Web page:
My regular column is available to subscribers on www.thesundaytimes.co.uk This is an excerpt.
Pay is of vital importance to most people in this country, productivity holds the key to our long-term prosperity.
So two vital questions. Will this be the year when real wages finally start rising again after a prolonged squeeze? And, closely related, is this when productivity shrugs off its post-crisis stagnation and starts growing?
The question of whether 2014 is the year of the real wage rise is a big one, economically and politically. On the most straightforward measure used by the Office for National Statistics (ONS), average weekly earnings adjusted for the consumer prices index, real wages began falling on annual basis in 2008, and they have not stopped falling yet.
This is highly unusual. The ONS has good data stretching back to 1964 and comparisons well back into the 19th century. A long run of falling real wages is rare and the cumulative scale of it, 6% or more, breaks all modern precedents.
The good news, to judge by a Resolution Foundation event I spoke at a few days ago, is that the squeeze may be over and we should see modest real wage growth this year. Before coming on to that, let me address one of the puzzles in the real wage story of falling real wages which has bothered me for some time.
People may be familiar with a regular finding about the US economy, which is that real earnings (measured by the real median wage) have been stagnant for decades. How could an economy grow, and benefit from rising spending, if people were not getting better off?
The answer is that they were getting better off. So, if we take the period 1980-2005, before the crisis, the US real median wage grew by a mere 3%, equivalent to stagnation. Within that, however, every group recorded much bigger increases: 75% for white women, 62% for non-white women, 16% for non-white men and 15% for white men.
How so? The composition of the workforce changed. In a period of rising employment, there was a big rise in the proportion of low-paid, many of them women, dragging down the median. In an apparent reversal of mathematical logic, everybody beat the average.
Something similar appears to have been happening in Britain. This is not to dispute that many have suffered a real wage squeeze, but the picture has been distorted by changes in composition.
The overall level of employment is just above where it was pre-crisis. Within that, however, there has been a significant rise in part-timers (with lower weekly earnings) - relative to full-timers. There has also been a fall in the proportion of public sector workers, who on average earn more, and a rise in the share of private sector jobs.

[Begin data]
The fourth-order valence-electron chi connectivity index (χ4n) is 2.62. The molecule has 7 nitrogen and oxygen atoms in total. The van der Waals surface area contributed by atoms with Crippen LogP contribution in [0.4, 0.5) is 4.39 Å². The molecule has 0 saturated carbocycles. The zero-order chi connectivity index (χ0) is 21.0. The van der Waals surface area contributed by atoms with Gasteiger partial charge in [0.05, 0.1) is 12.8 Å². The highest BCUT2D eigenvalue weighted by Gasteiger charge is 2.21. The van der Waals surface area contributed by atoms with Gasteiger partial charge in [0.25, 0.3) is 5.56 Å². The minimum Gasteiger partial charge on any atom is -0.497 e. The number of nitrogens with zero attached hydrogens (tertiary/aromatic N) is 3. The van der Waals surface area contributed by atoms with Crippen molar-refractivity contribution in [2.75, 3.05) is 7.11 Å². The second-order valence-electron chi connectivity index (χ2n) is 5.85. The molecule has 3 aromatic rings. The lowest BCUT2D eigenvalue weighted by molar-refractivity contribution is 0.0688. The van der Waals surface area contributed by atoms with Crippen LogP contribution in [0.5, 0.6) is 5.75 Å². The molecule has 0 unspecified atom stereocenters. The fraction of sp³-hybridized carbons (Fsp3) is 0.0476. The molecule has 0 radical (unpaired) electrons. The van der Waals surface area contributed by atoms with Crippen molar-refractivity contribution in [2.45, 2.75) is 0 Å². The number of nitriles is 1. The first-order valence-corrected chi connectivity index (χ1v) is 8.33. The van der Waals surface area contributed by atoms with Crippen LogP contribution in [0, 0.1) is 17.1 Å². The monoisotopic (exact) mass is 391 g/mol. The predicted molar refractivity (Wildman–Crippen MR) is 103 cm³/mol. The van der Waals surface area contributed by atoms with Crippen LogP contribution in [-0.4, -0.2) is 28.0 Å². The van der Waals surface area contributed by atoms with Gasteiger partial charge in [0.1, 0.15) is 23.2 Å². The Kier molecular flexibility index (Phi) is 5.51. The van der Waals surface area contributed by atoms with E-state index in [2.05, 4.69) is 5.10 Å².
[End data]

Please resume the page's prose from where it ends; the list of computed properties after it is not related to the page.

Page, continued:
One striking result from the official annual survey of hours and earnings is that people who have stayed in work continuously (defined as more than a year in each survey) have done pretty well.
So, taking the 12 months to April in each case their pay rose by 6.8% in 2008, 4% in 2009, 4% again in 2010, 3.7% in 2011, 3.6% in 2012 and 3.3% in 2013. Their pay, and this is a large group, has mainly stayed ahead of inflation.
Does that suggest all the pain has been felt by everybody else, those new to employment or the job-changers? Possibly, though there may be other factors. One phenomenon in recent years has been the near-doubling, to almost 1.1m, in the number of over-65s working. For a variety of reasons, their pay requirements are lower than younger workers.
So what is the big picture? As I say, there was a real wage squeeze, though it may have been less intense than it appeared. Though this is not yet the message from the regular monthly data, I think that squeeze came to an end last summer, for reasons set out here before, notably broader wages and salaries data in the gross domestic product figures.
As for this year, the consensus at the Resolution Foundation - me, Nicola Smith from the TUC, John Philpott of the Jobs Economist and Ian Stewart from Deloitte, was that we should see modest real wage growth this year.
For me, the drivers were a tightening job market, with unemployment falling quite sharply and emerging skill shortages. Philpott saw the bargaining power of workers increasing as vacancies rise. Stewart attributed it to growing optimism in the corporate sector, while the TUC’s Smith attributed it to unions negotiating better terms for members.
What would turn modest real wage increases into the rises - averaging 2% a year - that used to be the norm? The answer is stronger productivity growth. The faster the growth in output per worker or per hour, the bigger the real pay rises that can be justified.
The ONS, in its latest economic review, points out how different the economy’s productivity performance has been this time. At this stage after the recession of the early 1980s, output per hour was 12.6% above its pre-recession peak. In the 1990s it was 19.9% up. This time it is 4.4% down.
Much of that reflects weak service sector productivity, down 6.9% on pre-recession levels, while manufacturing productivity is just 0.8% lower. Both, of course, should be well up.
“If recent reductions in labour productivity are reversed as the economy strengthens, the potential for more rapid and sustained economic growth without rising inflation may be greater,” the ONS says. The economy would shift out of the vicious circle of low productivity and weak real wages, into a virtuous circle as both move into a higher gear.
Can it happen? If it does not do so soon, it may never do so, and the productivity pessimists will have been proved right. I think it will, on the back of stronger growth in demand, rising investment and the scope for moving workers into higher-productivity roles. The tighter the labour market, the greater the incentives for managers to introduce productivity-enhancing measures.
That's the theory anyway. Let's hope it works in practice.